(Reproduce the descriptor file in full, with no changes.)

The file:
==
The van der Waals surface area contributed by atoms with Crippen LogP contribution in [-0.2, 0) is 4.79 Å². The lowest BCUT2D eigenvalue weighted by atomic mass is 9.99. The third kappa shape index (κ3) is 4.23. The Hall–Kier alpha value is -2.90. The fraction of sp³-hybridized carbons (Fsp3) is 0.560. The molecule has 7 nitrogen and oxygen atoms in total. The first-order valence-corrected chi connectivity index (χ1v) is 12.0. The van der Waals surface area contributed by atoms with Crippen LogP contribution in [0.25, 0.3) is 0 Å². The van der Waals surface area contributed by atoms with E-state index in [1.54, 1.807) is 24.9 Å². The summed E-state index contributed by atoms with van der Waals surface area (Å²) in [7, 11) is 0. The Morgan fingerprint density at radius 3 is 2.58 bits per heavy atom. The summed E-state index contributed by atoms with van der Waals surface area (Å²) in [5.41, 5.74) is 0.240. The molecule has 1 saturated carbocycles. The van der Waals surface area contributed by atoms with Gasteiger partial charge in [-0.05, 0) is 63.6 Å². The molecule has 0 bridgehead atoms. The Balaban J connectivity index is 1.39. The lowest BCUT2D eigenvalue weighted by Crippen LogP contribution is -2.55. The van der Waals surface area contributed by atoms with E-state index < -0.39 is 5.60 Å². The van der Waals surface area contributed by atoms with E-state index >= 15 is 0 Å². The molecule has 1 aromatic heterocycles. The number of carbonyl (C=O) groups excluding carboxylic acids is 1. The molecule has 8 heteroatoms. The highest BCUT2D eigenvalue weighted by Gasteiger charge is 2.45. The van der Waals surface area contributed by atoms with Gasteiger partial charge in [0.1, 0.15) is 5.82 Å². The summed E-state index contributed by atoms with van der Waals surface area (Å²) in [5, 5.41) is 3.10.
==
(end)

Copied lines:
The van der Waals surface area contributed by atoms with Crippen LogP contribution in [-0.2, 0) is 4.79 Å². The lowest BCUT2D eigenvalue weighted by atomic mass is 9.99. The third kappa shape index (κ3) is 4.23. The Hall–Kier alpha value is -2.90. The fraction of sp³-hybridized carbons (Fsp3) is 0.560. The molecule has 7 nitrogen and oxygen atoms in total. The first-order valence-corrected chi connectivity index (χ1v) is 12.0. The van der Waals surface area contributed by atoms with Crippen LogP contribution in [0.25, 0.3) is 0 Å². The van der Waals surface area contributed by atoms with E-state index in [1.54, 1.807) is 24.9 Å². The summed E-state index contributed by atoms with van der Waals surface area (Å²) in [7, 11) is 0. The Morgan fingerprint density at radius 3 is 2.58 bits per heavy atom. The summed E-state index contributed by atoms with van der Waals surface area (Å²) in [5.41, 5.74) is 0.240. The molecule has 1 saturated carbocycles. The van der Waals surface area contributed by atoms with Gasteiger partial charge in [-0.05, 0) is 63.6 Å². The molecule has 0 bridgehead atoms. The Balaban J connectivity index is 1.39. The lowest BCUT2D eigenvalue weighted by Crippen LogP contribution is -2.55. The van der Waals surface area contributed by atoms with E-state index < -0.39 is 5.60 Å². The van der Waals surface area contributed by atoms with E-state index >= 15 is 0 Å². The molecule has 1 aromatic heterocycles. The number of carbonyl (C=O) groups excluding carboxylic acids is 1. The molecule has 8 heteroatoms. The highest BCUT2D eigenvalue weighted by Gasteiger charge is 2.45. The van der Waals surface area contributed by atoms with Gasteiger partial charge in [0.1, 0.15) is 5.82 Å². The summed E-state index contributed by atoms with van der Waals surface area (Å²) in [5, 5.41) is 3.10.